State Democrats Lay Out "Nevada Blueprint"
More than three dozen Senate and Assembly Democrats gathered in the Legislative Building to outline their priorities for the rest of the session.
More than three dozen Senate and Assembly Democrats gathered in the Legislative Building to outline their priorities for the rest of the session. Their focuses are improving education, security for families and seniors, access to colleges and technical schools, and diversifying the economy.
"When we talk about equal pay for equal work, we're having it everywhere," Sen. Aaron Ford, D-Las Vegas said. "When we talk about affordable child care, we're having that everywhere. When we talk about criminal justice, we're hearing that everywhere."
Those are some of the items of focus for the Senate Majority Leader and the democratic caucus. Assembly Speaker Jason Frierson says it is time for the government to work for everyone.
"In the past, the government has been too focused on helping the rich and powerful get more rich and more powerful, but it's time that we start to help working people again," Frierson, D-Las Vegas said.
The Democrats' plan for education is to provide more funding through a tax on marijuana. Governor Brian Sandoval has called for a 10 percent excise tax on the drug. They also want to repeal laws that emphasize test results, hoping to focus more on learning. Curriculum could include financial literacy and training for high-tech jobs. Expansion of public magnet schools and the enacting of a sales tax holiday for school supplies could also be in the works.
"We're focused on ensuring that everybody in our state has access to a free and appropriate public education," Ford said.
While Ford emphasized that school choice should be public, Republicans are still hoping to find a resolution to Education Savings Accounts, which allow parents to use tax money to send their children to private schools.
"School choice is part of Nevada's policy. It's in the law," Assemblyman Paul Anderson, R-Las Vegas "We certainly had some funding mechanisms that need to be tweaked and I think that's what we're here to accomplish."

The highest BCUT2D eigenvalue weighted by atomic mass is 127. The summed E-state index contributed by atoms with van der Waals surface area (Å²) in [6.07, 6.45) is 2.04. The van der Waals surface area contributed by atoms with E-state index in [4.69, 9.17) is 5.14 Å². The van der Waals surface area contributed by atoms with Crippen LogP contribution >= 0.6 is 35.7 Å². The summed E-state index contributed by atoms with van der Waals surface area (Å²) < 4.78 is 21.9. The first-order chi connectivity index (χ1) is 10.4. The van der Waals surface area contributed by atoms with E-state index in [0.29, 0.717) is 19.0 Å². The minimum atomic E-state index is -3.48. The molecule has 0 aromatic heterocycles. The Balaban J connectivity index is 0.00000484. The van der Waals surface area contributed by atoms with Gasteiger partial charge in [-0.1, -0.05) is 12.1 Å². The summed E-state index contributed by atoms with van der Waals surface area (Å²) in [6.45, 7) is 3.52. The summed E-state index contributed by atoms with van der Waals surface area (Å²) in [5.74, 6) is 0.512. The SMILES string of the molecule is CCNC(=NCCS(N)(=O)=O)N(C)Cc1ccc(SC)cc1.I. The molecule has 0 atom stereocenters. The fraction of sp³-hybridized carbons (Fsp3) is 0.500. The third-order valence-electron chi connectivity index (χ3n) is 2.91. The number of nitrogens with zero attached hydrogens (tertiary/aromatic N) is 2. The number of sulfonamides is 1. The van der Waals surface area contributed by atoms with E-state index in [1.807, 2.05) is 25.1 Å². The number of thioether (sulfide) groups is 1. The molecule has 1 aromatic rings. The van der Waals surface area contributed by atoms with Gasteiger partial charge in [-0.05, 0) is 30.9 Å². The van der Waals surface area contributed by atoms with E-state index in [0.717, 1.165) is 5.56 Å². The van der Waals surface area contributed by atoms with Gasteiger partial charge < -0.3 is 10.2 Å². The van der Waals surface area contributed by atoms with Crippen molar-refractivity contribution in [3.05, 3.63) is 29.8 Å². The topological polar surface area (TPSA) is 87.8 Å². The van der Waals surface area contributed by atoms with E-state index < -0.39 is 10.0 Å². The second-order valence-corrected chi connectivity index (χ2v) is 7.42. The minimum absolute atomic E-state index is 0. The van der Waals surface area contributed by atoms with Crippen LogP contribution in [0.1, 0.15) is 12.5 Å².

Republicans remain focused on school choice, but also want to increase transparency and accountability for education spending, recruit and retain the best teachers to help continue education programs, and bolster the higher education gap through expanding access and investments. Senator Ben Kieckhefer said he wants to offer scholarships to low-income students who attend school full-time, rather than part-time students who are less likely to graduate.
"3.5 percent graduation rate if you're taking fewer than 12 credits in our community colleges," Kieckhefer, R-Reno said. "We shouldn't be focusing our money on such a low return on investments. Things like free community college in this sort of Bernie Sanders mantra is not going to work here, in Nevada."
Economic growth continues to be a driving factor at the legislature. Republicans say they are committed to infrastructure improvements, advancing solutions to incentivize job creation and training people for the high-quality, high-paying jobs, and attracting new businesses with a friendly tax structure. Anderson says the plan is to continue down the path and build on the policies that were passed in the last session.
"We're seeing record high weekly wages, record job growth, even our starting salaries are at record levels," Anderson said. "So, I think we don't want to put any obstacles to economic development."
Democrats say they want to give Nevada companies the first opportunity for state contracts, provide small-business loans, offer tax credits for employers who help cover child care costs for their employees, and hold companies accountable when they accept tax incentives.
Both parties have plans that focus on security and safety for Nevada families and health care.